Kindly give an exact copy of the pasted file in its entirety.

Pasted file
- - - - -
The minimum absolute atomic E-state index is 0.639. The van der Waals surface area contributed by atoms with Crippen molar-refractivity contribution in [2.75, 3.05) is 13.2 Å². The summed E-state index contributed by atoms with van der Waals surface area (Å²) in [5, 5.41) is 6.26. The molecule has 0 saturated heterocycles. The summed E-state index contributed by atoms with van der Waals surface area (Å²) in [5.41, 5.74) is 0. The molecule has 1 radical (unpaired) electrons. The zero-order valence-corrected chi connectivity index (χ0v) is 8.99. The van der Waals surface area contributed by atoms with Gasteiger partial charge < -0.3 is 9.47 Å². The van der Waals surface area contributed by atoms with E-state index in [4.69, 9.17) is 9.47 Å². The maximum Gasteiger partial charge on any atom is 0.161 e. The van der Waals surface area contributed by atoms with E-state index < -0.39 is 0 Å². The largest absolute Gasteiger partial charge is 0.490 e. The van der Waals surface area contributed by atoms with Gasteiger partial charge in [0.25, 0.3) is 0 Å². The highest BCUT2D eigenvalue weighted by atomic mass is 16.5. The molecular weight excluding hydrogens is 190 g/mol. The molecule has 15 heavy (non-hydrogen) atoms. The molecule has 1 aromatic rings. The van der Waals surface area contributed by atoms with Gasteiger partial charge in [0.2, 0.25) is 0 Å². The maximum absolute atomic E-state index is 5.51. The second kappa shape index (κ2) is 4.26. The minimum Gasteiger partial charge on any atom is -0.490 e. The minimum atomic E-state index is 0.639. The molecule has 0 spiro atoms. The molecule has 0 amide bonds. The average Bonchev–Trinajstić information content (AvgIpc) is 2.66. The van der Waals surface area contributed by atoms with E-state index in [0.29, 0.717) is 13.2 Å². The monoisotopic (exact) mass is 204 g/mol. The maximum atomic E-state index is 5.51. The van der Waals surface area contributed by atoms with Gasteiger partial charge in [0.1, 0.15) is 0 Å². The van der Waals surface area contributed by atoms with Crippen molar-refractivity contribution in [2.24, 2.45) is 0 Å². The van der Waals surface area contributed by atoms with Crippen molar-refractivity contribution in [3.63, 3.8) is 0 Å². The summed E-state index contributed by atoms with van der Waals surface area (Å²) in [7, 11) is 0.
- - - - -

The minimum absolute atomic E-state index is 0.639. The van der Waals surface area contributed by atoms with Crippen molar-refractivity contribution in [2.75, 3.05) is 13.2 Å². The summed E-state index contributed by atoms with van der Waals surface area (Å²) in [5, 5.41) is 6.26. The molecule has 0 saturated heterocycles. The summed E-state index contributed by atoms with van der Waals surface area (Å²) in [5.41, 5.74) is 0. The molecule has 1 radical (unpaired) electrons. The zero-order valence-corrected chi connectivity index (χ0v) is 8.99. The van der Waals surface area contributed by atoms with Gasteiger partial charge < -0.3 is 9.47 Å². The van der Waals surface area contributed by atoms with E-state index in [4.69, 9.17) is 9.47 Å². The maximum Gasteiger partial charge on any atom is 0.161 e. The van der Waals surface area contributed by atoms with E-state index < -0.39 is 0 Å². The largest absolute Gasteiger partial charge is 0.490 e. The van der Waals surface area contributed by atoms with Gasteiger partial charge in [0.25, 0.3) is 0 Å². The highest BCUT2D eigenvalue weighted by atomic mass is 16.5. The molecular weight excluding hydrogens is 190 g/mol. The molecule has 15 heavy (non-hydrogen) atoms. The molecule has 1 aromatic rings. The van der Waals surface area contributed by atoms with Gasteiger partial charge in [0.2, 0.25) is 0 Å². The maximum absolute atomic E-state index is 5.51. The second kappa shape index (κ2) is 4.26. The minimum Gasteiger partial charge on any atom is -0.490 e. The minimum atomic E-state index is 0.639. The molecule has 0 spiro atoms. The molecule has 0 amide bonds. The average Bonchev–Trinajstić information content (AvgIpc) is 2.66. The van der Waals surface area contributed by atoms with E-state index in [0.29, 0.717) is 13.2 Å². The monoisotopic (exact) mass is 204 g/mol. The maximum atomic E-state index is 5.51. The van der Waals surface area contributed by atoms with Gasteiger partial charge in [0.1, 0.15) is 0 Å². The van der Waals surface area contributed by atoms with Crippen molar-refractivity contribution in [2.24, 2.45) is 0 Å². The van der Waals surface area contributed by atoms with Crippen molar-refractivity contribution in [3.63, 3.8) is 0 Å². The summed E-state index contributed by atoms with van der Waals surface area (Å²) in [7, 11) is 0.